Despite our continued disappointment, by the failure of deal number 5, which houses the largest swimming pool to date, owning a swimming pool seemed less of a fantasy than a non-negotiable one. My husband agreed which is why when we found a lovely house in a great neighborhood with all bedrooms and square footage on our wish list he didn’t understand how I could miss a compromise as obvious as the absence of a basin. But I had a plan.
I found a way for us to buy a pool for our new home
With the home listed at $ 80,000 below our stretch budget of $ 360,000, I decided we could take some of the equity from the sale of our old home to build a swimming pool ourselves. A quick Google search led me to optimistically rate this company at around $ 30,000. The backyard was huge, so I knew there would be room. After all, if we were willing to spend more on a house with a pool, why not just buy a pool?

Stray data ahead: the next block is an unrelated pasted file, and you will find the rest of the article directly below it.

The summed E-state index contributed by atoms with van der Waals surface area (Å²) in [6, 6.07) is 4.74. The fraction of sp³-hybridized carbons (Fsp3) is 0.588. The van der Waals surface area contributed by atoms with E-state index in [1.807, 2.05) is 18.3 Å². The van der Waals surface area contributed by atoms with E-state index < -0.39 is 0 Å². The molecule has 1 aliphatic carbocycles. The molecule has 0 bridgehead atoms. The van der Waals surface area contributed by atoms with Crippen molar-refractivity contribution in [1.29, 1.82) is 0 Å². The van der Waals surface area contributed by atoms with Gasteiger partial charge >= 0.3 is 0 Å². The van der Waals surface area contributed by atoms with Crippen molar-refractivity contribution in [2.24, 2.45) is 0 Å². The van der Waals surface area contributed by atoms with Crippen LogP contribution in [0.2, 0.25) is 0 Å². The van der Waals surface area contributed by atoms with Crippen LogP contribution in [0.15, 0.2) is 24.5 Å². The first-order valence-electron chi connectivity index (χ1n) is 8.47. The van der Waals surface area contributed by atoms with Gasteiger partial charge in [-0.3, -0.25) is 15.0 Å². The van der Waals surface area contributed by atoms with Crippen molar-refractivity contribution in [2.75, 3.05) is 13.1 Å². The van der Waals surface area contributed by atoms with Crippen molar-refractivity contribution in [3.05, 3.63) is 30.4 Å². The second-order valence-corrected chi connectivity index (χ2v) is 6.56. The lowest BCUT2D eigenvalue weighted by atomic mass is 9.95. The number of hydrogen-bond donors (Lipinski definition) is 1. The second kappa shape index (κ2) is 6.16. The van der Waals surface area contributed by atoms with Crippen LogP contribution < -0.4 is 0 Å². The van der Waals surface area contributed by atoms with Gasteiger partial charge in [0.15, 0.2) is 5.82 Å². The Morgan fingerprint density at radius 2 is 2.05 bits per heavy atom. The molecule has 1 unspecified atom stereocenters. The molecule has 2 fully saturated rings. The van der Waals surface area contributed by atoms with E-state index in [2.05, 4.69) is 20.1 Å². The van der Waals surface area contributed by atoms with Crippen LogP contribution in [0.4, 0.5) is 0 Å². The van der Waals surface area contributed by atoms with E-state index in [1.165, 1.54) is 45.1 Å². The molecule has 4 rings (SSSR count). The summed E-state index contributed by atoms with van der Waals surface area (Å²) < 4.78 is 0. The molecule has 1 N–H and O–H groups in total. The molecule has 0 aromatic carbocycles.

First off, apparently, because an average inground pool costs a lot over $ 30,000, try something around $ 80,000. While the $ 360,000 had been the top of our budget, it wasn’t a number we actually wanted to spend, and knowing all the hidden expenses that come with buying a home, we knew how to maximize our total budget. over a swimming pool was not a wise thing to do. Which turned out to be correct, because as large as our backyard might seem, we soon learned that its wobbly shape conflicted with city code in any way, and we couldn’t have the pool. 20 feet by 30 feet of my dreams.
Despite all these unpleasant revelations, I had spent too much time imagining evenings that started with five-course dinners served by the pool and ended with the “It’s a Wonderful Life” dance scene to be dissuaded. I continued to dig and research our options. I have learned that the costs of swimming pools have skyrocketed since the pandemic and that the waiting lists are very long. I found that while the unusual shape of our garden meant we didn’t have the pool I had imagined, this limitation might actually solve all of our problems.